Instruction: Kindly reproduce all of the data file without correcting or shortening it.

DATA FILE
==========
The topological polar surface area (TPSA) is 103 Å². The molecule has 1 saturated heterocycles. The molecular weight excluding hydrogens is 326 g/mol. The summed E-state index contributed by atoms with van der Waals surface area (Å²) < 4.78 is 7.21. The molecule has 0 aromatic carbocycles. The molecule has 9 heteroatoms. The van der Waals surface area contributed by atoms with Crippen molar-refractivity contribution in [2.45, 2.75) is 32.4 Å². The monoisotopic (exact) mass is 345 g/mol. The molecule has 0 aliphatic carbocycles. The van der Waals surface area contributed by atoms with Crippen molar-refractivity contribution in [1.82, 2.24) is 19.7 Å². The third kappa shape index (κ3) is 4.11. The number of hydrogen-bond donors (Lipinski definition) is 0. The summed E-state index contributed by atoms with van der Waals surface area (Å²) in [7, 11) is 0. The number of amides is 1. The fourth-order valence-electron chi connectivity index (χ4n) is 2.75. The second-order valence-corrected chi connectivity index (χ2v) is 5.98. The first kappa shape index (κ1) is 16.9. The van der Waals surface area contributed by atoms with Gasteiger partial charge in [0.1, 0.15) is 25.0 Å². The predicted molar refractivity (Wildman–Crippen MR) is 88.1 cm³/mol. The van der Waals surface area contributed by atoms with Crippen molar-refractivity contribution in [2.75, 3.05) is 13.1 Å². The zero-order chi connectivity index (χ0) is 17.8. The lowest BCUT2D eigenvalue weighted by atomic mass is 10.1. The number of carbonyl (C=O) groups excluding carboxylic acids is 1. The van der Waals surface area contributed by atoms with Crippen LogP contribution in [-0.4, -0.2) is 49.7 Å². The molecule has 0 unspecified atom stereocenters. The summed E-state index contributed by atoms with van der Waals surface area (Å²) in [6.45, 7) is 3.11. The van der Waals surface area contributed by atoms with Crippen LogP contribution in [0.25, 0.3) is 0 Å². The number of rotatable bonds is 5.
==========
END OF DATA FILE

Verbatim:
The topological polar surface area (TPSA) is 103 Å². The molecule has 1 saturated heterocycles. The molecular weight excluding hydrogens is 326 g/mol. The summed E-state index contributed by atoms with van der Waals surface area (Å²) < 4.78 is 7.21. The molecule has 0 aromatic carbocycles. The molecule has 9 heteroatoms. The van der Waals surface area contributed by atoms with Crippen molar-refractivity contribution in [2.45, 2.75) is 32.4 Å². The monoisotopic (exact) mass is 345 g/mol. The molecule has 0 aliphatic carbocycles. The van der Waals surface area contributed by atoms with Crippen molar-refractivity contribution in [1.82, 2.24) is 19.7 Å². The third kappa shape index (κ3) is 4.11. The number of hydrogen-bond donors (Lipinski definition) is 0. The summed E-state index contributed by atoms with van der Waals surface area (Å²) in [7, 11) is 0. The number of amides is 1. The fourth-order valence-electron chi connectivity index (χ4n) is 2.75. The second-order valence-corrected chi connectivity index (χ2v) is 5.98. The first kappa shape index (κ1) is 16.9. The van der Waals surface area contributed by atoms with Gasteiger partial charge in [0.1, 0.15) is 25.0 Å². The predicted molar refractivity (Wildman–Crippen MR) is 88.1 cm³/mol. The van der Waals surface area contributed by atoms with Crippen molar-refractivity contribution in [2.75, 3.05) is 13.1 Å². The zero-order chi connectivity index (χ0) is 17.8. The lowest BCUT2D eigenvalue weighted by atomic mass is 10.1. The number of carbonyl (C=O) groups excluding carboxylic acids is 1. The van der Waals surface area contributed by atoms with Crippen LogP contribution in [-0.4, -0.2) is 49.7 Å². The molecule has 0 unspecified atom stereocenters. The summed E-state index contributed by atoms with van der Waals surface area (Å²) in [6.45, 7) is 3.11. The van der Waals surface area contributed by atoms with Crippen LogP contribution in [0.25, 0.3) is 0 Å². The number of rotatable bonds is 5.